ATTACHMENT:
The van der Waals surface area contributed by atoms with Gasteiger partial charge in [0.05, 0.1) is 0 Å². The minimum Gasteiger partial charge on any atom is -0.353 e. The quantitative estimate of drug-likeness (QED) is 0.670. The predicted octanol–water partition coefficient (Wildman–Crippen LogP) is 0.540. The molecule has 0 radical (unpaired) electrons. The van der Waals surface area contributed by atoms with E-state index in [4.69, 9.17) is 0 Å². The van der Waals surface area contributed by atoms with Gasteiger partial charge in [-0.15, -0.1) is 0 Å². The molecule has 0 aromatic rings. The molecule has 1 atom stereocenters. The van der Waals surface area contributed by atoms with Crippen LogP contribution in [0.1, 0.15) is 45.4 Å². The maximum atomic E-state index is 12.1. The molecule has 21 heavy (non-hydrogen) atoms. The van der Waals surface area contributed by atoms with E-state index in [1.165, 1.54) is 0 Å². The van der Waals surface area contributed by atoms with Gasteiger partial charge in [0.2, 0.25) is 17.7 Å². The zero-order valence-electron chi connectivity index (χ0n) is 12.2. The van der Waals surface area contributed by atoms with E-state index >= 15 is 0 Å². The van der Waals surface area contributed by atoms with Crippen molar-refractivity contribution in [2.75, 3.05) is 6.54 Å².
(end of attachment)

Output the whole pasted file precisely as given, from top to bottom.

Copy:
The van der Waals surface area contributed by atoms with Gasteiger partial charge in [0.05, 0.1) is 0 Å². The minimum Gasteiger partial charge on any atom is -0.353 e. The quantitative estimate of drug-likeness (QED) is 0.670. The predicted octanol–water partition coefficient (Wildman–Crippen LogP) is 0.540. The molecule has 0 radical (unpaired) electrons. The van der Waals surface area contributed by atoms with E-state index in [4.69, 9.17) is 0 Å². The van der Waals surface area contributed by atoms with Gasteiger partial charge in [-0.15, -0.1) is 0 Å². The molecule has 0 aromatic rings. The molecule has 1 atom stereocenters. The van der Waals surface area contributed by atoms with Crippen LogP contribution in [0.1, 0.15) is 45.4 Å². The maximum atomic E-state index is 12.1. The molecule has 21 heavy (non-hydrogen) atoms. The van der Waals surface area contributed by atoms with E-state index in [1.165, 1.54) is 0 Å². The van der Waals surface area contributed by atoms with Gasteiger partial charge in [0.2, 0.25) is 17.7 Å². The zero-order valence-electron chi connectivity index (χ0n) is 12.2. The van der Waals surface area contributed by atoms with E-state index >= 15 is 0 Å². The van der Waals surface area contributed by atoms with Crippen molar-refractivity contribution in [2.75, 3.05) is 6.54 Å².